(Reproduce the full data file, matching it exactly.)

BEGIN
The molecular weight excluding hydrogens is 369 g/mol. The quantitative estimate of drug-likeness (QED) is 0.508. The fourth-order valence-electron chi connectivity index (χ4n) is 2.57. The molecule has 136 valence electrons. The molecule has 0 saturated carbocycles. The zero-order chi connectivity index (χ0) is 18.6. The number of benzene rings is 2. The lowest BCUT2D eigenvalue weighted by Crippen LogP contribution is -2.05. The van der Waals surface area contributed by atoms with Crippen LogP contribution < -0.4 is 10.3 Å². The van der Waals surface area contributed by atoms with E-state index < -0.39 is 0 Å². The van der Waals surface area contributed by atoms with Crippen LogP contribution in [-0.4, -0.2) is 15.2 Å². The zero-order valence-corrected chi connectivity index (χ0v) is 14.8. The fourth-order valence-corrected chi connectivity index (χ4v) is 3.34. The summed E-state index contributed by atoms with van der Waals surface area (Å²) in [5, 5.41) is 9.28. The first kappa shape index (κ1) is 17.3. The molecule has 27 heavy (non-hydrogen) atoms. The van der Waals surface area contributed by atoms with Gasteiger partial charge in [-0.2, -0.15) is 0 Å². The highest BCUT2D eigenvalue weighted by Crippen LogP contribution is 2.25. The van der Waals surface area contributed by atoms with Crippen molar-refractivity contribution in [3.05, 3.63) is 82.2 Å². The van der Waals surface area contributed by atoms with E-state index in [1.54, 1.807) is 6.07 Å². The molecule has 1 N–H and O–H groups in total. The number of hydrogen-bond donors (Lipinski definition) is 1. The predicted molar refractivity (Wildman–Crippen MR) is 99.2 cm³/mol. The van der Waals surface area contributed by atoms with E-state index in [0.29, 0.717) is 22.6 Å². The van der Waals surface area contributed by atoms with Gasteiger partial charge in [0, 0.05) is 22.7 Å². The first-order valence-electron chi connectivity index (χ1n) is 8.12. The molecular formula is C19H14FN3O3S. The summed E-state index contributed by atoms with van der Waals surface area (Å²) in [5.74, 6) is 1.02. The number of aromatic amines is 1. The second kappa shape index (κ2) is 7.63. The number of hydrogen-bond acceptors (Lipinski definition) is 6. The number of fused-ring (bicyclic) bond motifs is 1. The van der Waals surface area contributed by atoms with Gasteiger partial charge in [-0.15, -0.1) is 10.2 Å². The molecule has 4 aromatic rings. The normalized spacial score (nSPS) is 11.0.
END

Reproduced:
The molecular weight excluding hydrogens is 369 g/mol. The quantitative estimate of drug-likeness (QED) is 0.508. The fourth-order valence-electron chi connectivity index (χ4n) is 2.57. The molecule has 136 valence electrons. The molecule has 0 saturated carbocycles. The zero-order chi connectivity index (χ0) is 18.6. The number of benzene rings is 2. The lowest BCUT2D eigenvalue weighted by Crippen LogP contribution is -2.05. The van der Waals surface area contributed by atoms with Crippen LogP contribution < -0.4 is 10.3 Å². The van der Waals surface area contributed by atoms with E-state index < -0.39 is 0 Å². The van der Waals surface area contributed by atoms with Crippen LogP contribution in [-0.4, -0.2) is 15.2 Å². The zero-order valence-corrected chi connectivity index (χ0v) is 14.8. The fourth-order valence-corrected chi connectivity index (χ4v) is 3.34. The summed E-state index contributed by atoms with van der Waals surface area (Å²) in [5, 5.41) is 9.28. The first kappa shape index (κ1) is 17.3. The molecule has 27 heavy (non-hydrogen) atoms. The van der Waals surface area contributed by atoms with Gasteiger partial charge in [-0.2, -0.15) is 0 Å². The highest BCUT2D eigenvalue weighted by Crippen LogP contribution is 2.25. The van der Waals surface area contributed by atoms with Crippen molar-refractivity contribution in [3.05, 3.63) is 82.2 Å². The van der Waals surface area contributed by atoms with E-state index in [1.54, 1.807) is 6.07 Å². The molecule has 1 N–H and O–H groups in total. The number of hydrogen-bond donors (Lipinski definition) is 1. The predicted molar refractivity (Wildman–Crippen MR) is 99.2 cm³/mol. The van der Waals surface area contributed by atoms with E-state index in [0.29, 0.717) is 22.6 Å². The van der Waals surface area contributed by atoms with Gasteiger partial charge in [0, 0.05) is 22.7 Å². The first-order valence-electron chi connectivity index (χ1n) is 8.12. The molecular formula is C19H14FN3O3S. The summed E-state index contributed by atoms with van der Waals surface area (Å²) in [5.74, 6) is 1.02. The number of aromatic amines is 1. The second kappa shape index (κ2) is 7.63. The number of hydrogen-bond acceptors (Lipinski definition) is 6. The number of fused-ring (bicyclic) bond motifs is 1. The van der Waals surface area contributed by atoms with Gasteiger partial charge in [-0.15, -0.1) is 10.2 Å². The molecule has 4 aromatic rings. The normalized spacial score (nSPS) is 11.0.